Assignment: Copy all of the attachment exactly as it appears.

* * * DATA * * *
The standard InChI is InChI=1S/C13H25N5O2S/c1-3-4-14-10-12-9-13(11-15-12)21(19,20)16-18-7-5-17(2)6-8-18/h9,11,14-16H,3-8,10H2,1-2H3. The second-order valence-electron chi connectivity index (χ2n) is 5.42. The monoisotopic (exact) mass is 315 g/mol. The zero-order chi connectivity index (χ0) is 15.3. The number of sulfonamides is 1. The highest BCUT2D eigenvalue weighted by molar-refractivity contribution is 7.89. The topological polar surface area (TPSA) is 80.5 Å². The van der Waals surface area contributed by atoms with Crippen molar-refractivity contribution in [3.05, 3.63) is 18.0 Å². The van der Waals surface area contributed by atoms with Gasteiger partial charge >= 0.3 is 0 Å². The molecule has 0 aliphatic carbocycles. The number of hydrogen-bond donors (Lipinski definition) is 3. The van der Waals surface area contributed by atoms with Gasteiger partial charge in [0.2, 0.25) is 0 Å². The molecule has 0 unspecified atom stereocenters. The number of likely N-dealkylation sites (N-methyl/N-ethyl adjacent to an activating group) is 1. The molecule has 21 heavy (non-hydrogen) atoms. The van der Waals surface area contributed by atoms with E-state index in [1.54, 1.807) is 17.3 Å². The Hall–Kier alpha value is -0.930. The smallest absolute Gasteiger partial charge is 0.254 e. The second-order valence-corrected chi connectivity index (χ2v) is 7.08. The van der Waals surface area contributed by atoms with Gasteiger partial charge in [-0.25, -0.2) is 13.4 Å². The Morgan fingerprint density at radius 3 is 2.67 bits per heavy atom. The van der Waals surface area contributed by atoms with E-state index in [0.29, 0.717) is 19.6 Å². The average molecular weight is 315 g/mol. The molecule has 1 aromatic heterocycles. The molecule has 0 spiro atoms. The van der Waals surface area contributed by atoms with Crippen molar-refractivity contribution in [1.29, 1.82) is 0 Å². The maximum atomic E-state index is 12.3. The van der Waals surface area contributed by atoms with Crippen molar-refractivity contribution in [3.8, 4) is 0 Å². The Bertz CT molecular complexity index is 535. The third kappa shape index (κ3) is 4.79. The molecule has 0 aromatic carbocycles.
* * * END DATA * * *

The standard InChI is InChI=1S/C13H25N5O2S/c1-3-4-14-10-12-9-13(11-15-12)21(19,20)16-18-7-5-17(2)6-8-18/h9,11,14-16H,3-8,10H2,1-2H3. The second-order valence-electron chi connectivity index (χ2n) is 5.42. The monoisotopic (exact) mass is 315 g/mol. The zero-order chi connectivity index (χ0) is 15.3. The number of sulfonamides is 1. The highest BCUT2D eigenvalue weighted by molar-refractivity contribution is 7.89. The topological polar surface area (TPSA) is 80.5 Å². The van der Waals surface area contributed by atoms with Crippen molar-refractivity contribution in [3.05, 3.63) is 18.0 Å². The van der Waals surface area contributed by atoms with Gasteiger partial charge >= 0.3 is 0 Å². The molecule has 0 aliphatic carbocycles. The number of hydrogen-bond donors (Lipinski definition) is 3. The van der Waals surface area contributed by atoms with Gasteiger partial charge in [0.2, 0.25) is 0 Å². The molecule has 0 unspecified atom stereocenters. The number of likely N-dealkylation sites (N-methyl/N-ethyl adjacent to an activating group) is 1. The molecule has 21 heavy (non-hydrogen) atoms. The van der Waals surface area contributed by atoms with E-state index in [1.54, 1.807) is 17.3 Å². The Hall–Kier alpha value is -0.930. The smallest absolute Gasteiger partial charge is 0.254 e. The second-order valence-corrected chi connectivity index (χ2v) is 7.08. The van der Waals surface area contributed by atoms with Gasteiger partial charge in [-0.25, -0.2) is 13.4 Å². The Morgan fingerprint density at radius 3 is 2.67 bits per heavy atom. The van der Waals surface area contributed by atoms with E-state index in [0.29, 0.717) is 19.6 Å². The average molecular weight is 315 g/mol. The molecule has 1 aromatic heterocycles. The molecule has 0 spiro atoms. The van der Waals surface area contributed by atoms with Crippen molar-refractivity contribution in [1.29, 1.82) is 0 Å². The maximum atomic E-state index is 12.3. The van der Waals surface area contributed by atoms with Crippen molar-refractivity contribution in [3.8, 4) is 0 Å². The Bertz CT molecular complexity index is 535. The third kappa shape index (κ3) is 4.79. The molecule has 0 aromatic carbocycles.